How Does a Chapter 7 Trustee Prevent a Tort Claim from Being Abandoned under §554(c) Upon Closing a Case?
What must a chapter 7 trustee do to preserve a scheduled but unresolved personal injury claim as an estate asset when closing a case? Is reserving one’s right in a Report of No Distribution to reopen the case at a later date to administer the claim sufficient to prevent it being statutorily abandoned as a matter of law under Section 554 upon closure of the case? The Bankruptcy Appellate Panel for the Sixth Circuit Court of Appeal, in its recent decision of In re Wright, 2017 WL 1371293 (6th Cir. BAP Apr. 17, 2017), addressed this precise issue and held such a reservation of rights to be insufficient.
In Wright, the debtor filed for chapter 7 in 2010 and listed a personal injury claim against his employer on his Schedules in an unknown value and did not assert an exemption. In 2011, the bankruptcy court approved the trustee’s application to employ the debtor’s personal injury attorney as special counsel to prosecute the personal injury claim in state court. Special counsel filed a personal injury claim against the employer and a companion workers compensation claim against the Ohio Bureau of Worker’s Compensation (“BWC”).1 In 2013, the trustee filed a Report of No Distribution (the “NDR”), certifying that the estate had been fully administered “with the exception of a possible settlement in connection with a personal injury claim.” The NDR further stated: “The above-referenced settlement shall remain property of the bankruptcy estate upon the entry of a final decree; if money becomes available to creditors from this asset, the case will be re-opened and a trustee will be appointed to administer the asset.” The bankruptcy court entered the final decree closing the case but it did not contain any reservations regarding the personal injury claim.
In 2015, the trustee filed a motion to reopen the case, asserting that special counsel had recently informed her of an offer of settlement in connection with the personal injury case. The debtor objected on the basis that the trustee had abandoned any interest in the personal injury litigation. The bankruptcy court re-opened the case, with the trustee withdrawing the NDR and special counsel being reinstated for the limited purpose of presenting the settlement offer. The trustee filed a global motion to compromise the personal injury claim and the workers compensation claim for $180,000. The bankruptcy court approved the compromise over the debtor’s objection that the claims were no longer estate property.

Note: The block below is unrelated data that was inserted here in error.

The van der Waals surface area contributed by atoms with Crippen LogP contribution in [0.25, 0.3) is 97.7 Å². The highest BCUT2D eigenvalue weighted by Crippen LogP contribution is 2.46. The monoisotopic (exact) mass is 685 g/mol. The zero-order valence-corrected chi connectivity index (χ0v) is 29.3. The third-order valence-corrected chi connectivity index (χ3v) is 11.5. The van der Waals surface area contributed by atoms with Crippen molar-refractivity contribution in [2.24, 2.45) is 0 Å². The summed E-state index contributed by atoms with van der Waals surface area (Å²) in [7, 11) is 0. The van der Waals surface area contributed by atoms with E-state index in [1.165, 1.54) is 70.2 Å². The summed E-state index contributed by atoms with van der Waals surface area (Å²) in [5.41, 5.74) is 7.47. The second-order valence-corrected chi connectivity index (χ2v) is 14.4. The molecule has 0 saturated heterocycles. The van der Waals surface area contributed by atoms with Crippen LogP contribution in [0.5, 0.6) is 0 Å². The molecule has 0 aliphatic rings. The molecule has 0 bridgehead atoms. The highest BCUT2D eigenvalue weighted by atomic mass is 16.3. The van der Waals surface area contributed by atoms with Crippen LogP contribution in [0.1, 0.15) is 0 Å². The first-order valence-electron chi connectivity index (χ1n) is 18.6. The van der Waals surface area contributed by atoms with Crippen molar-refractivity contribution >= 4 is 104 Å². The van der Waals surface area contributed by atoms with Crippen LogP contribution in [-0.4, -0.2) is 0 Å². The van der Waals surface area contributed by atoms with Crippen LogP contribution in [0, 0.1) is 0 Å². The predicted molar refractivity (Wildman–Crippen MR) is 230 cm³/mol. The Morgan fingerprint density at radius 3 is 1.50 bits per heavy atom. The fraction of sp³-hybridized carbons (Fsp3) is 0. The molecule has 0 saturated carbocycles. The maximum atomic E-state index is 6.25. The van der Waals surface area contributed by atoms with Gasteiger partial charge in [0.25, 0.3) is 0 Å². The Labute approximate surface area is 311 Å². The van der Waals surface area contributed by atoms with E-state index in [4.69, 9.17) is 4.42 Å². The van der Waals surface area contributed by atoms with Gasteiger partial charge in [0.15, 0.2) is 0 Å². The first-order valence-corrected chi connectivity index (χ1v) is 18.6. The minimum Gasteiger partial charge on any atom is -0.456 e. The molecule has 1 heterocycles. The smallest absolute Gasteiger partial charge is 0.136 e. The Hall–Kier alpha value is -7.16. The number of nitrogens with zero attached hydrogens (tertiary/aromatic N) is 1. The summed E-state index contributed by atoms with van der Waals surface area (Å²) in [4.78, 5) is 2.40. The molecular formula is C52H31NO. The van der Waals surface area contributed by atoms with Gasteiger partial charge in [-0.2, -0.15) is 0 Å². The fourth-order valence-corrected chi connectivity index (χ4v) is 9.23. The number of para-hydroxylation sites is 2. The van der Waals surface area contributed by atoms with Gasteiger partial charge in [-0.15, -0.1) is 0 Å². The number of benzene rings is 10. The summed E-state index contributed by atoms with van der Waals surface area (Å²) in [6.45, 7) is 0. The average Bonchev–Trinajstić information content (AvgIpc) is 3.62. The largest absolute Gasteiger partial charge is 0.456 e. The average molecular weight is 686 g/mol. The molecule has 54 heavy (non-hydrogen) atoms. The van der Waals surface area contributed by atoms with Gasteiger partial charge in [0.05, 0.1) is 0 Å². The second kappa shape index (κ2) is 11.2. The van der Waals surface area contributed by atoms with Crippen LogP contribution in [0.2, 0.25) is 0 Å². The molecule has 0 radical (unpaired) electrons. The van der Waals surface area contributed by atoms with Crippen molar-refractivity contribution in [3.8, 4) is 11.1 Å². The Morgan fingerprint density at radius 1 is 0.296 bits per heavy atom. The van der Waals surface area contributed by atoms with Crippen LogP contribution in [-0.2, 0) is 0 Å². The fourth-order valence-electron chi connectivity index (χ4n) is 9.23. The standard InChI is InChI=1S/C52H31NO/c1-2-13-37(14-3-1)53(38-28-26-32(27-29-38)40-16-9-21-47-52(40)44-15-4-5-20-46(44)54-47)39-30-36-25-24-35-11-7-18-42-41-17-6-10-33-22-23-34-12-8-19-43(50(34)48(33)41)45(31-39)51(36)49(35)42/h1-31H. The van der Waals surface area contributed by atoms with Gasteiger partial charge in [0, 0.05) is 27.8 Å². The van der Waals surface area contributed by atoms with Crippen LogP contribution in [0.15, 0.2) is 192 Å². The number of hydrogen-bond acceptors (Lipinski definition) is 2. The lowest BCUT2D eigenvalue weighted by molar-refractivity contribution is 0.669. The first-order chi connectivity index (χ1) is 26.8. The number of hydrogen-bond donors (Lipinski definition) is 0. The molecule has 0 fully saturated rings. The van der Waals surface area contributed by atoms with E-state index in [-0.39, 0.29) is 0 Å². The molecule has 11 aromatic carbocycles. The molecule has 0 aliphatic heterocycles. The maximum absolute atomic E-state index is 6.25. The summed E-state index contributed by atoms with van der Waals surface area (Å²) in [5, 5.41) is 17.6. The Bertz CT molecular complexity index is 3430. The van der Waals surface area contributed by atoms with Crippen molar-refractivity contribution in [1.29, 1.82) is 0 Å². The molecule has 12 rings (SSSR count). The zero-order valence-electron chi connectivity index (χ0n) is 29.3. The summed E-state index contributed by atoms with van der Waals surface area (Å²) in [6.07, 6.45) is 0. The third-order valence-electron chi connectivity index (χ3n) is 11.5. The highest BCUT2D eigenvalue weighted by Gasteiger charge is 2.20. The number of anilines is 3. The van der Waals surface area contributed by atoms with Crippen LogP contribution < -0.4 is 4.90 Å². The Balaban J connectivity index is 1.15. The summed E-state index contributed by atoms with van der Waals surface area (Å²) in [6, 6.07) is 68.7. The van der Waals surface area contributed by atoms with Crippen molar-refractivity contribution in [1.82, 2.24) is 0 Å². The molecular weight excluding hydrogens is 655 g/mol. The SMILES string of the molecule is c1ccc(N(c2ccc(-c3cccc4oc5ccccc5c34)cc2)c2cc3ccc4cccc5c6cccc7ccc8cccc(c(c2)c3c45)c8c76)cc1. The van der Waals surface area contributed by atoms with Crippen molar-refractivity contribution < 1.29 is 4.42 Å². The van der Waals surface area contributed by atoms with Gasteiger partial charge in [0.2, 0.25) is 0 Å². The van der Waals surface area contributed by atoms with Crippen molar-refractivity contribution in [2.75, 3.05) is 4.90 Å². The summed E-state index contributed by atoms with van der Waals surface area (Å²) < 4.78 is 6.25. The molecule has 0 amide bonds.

The Sixth Circuit BAP affirmed in part and reversed in part. It affirmed the bankruptcy court’s ruling that the worker’s compensation claim remained property of the estate because unscheduled assets are not abandoned pursuant to Section 554(d). It reversed as to the personal injury claim because the plain language of Section 554(c) “unambiguously states that if an asset was properly scheduled and not administered by the trustee, upon closing the case, the asset is abandoned as a matter of law.” Id. at *4. Section 554(c) provides: “Unless the court orders otherwise, any property scheduled … not administered at the time of the closing of a case is abandoned to the debtor ….” The Sixth Circuit BAP held the trustee’s reservation rights in the NDR to be insufficient as only the bankruptcy court has the authority to “order otherwise” under Section 554(c) to prevent abandonment. As such, it reversed the order granting the global motion to compromise.
This decision demonstrates the potential danger in closing a bankruptcy case where there are scheduled, but unresolved tort claims. If a trustee closes a bankruptcy case where a tort claim has been scheduled, but is unresolved, based on this decision, the best practice would be to file a motion and obtain an order specifying that the claim is preserved as an estate asset prior to the closing of the case; otherwise, the claim could be deemed abandoned as a matter of law pursuant to Section 554(c).
1 The debtor never listed the workers compensation claim against BWC in his schedules.
Article Prepared By: Rhys Leonard